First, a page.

The Daily Telegraph
1917 – AND NOW.
Those of us who know both England and Russia will not be deluded into expecting the same results here as in Russia. The strong similarities which we see in the two situations – the Russian in 1917, and our own now – are interesting to us primarily as proofs that the organisation is in both cases the same. In nearly all other respects the data are quite different. Bolshevism, on near acquaintance, has had a complete set-back in England in the last six months. The present tangle is due, indeed, to the universal disgust of war, but also to a distinctively British instinct of aversion from intervention in the affairs of other countries. Those of us who have taken part in British action in Russia, whether we believed or did not believe in the efficacy of military assistance, have practically all interpreted our task – as indeed our Government from the outset interpreted it – as helping forward a settlement of all Russian affairs by a majority of the Russian people, and by no one else. But these aspects of the question are only for those who know that Russia has been turned into a vast No Man’s Land, and that precisely the crime of the Bolsheviks is that they have destroyed those elements which might have made possible a Russian settlement for Russia.
Some of us have long watched the slow and difficult growth of those elements, and we have realised that their wholesale destruction is not revolution at all, but sheer coup d’état, reaction, and oligarchy. But this, so apparent to the average Englishman of any class who knows Russia, cannot possibly be realised by those who only know England or Western Europe; and there is no instinct of which Englishmen have more reason to be proud than that which tells them to leave other people to settle their own questions. It is this factor that has made possible the present political position; and that very instinct which makes Englishmen unwilling to intervene; whether in Russian or in Polish affairs, will serve us from the moment that it is a question of imposing on England itself an entirely anti-democratic régime of foreign origin. In the disentangling of these two totally different issues consists the statesmanship of the present, and for no one more than for the British Labour party, which now stands at the threshold of success and power, and has infinitely more to teach Russia than to learn from her.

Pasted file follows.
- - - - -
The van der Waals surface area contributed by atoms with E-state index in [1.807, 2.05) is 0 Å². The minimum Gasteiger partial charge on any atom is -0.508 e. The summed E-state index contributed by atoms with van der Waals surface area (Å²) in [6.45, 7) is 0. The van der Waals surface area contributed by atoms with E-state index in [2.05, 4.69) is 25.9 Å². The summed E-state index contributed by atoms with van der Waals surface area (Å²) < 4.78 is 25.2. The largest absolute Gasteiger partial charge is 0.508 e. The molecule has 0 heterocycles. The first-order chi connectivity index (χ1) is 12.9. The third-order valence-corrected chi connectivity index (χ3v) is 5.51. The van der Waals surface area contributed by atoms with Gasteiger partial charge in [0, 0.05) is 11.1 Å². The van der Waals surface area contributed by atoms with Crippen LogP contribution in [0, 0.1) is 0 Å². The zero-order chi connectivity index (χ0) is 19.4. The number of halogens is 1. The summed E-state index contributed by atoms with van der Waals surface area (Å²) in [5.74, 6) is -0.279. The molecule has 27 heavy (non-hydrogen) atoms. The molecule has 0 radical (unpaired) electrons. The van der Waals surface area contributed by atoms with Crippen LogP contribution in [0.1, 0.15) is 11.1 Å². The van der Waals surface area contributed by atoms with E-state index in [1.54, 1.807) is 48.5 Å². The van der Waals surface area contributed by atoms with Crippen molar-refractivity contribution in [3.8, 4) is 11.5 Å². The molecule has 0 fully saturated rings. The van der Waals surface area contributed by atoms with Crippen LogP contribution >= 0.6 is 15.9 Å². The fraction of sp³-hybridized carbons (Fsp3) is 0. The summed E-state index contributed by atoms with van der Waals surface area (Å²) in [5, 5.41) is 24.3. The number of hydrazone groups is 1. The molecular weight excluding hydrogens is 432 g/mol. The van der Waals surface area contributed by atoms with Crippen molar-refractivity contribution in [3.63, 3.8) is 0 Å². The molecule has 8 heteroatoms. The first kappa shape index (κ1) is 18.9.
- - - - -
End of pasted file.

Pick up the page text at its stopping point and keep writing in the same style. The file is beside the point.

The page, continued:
As to Russian affairs – and this was impossible as to our own – England has been fed for months past on what is exactly the opposite of, the perversion of, knowledge – pure party propaganda.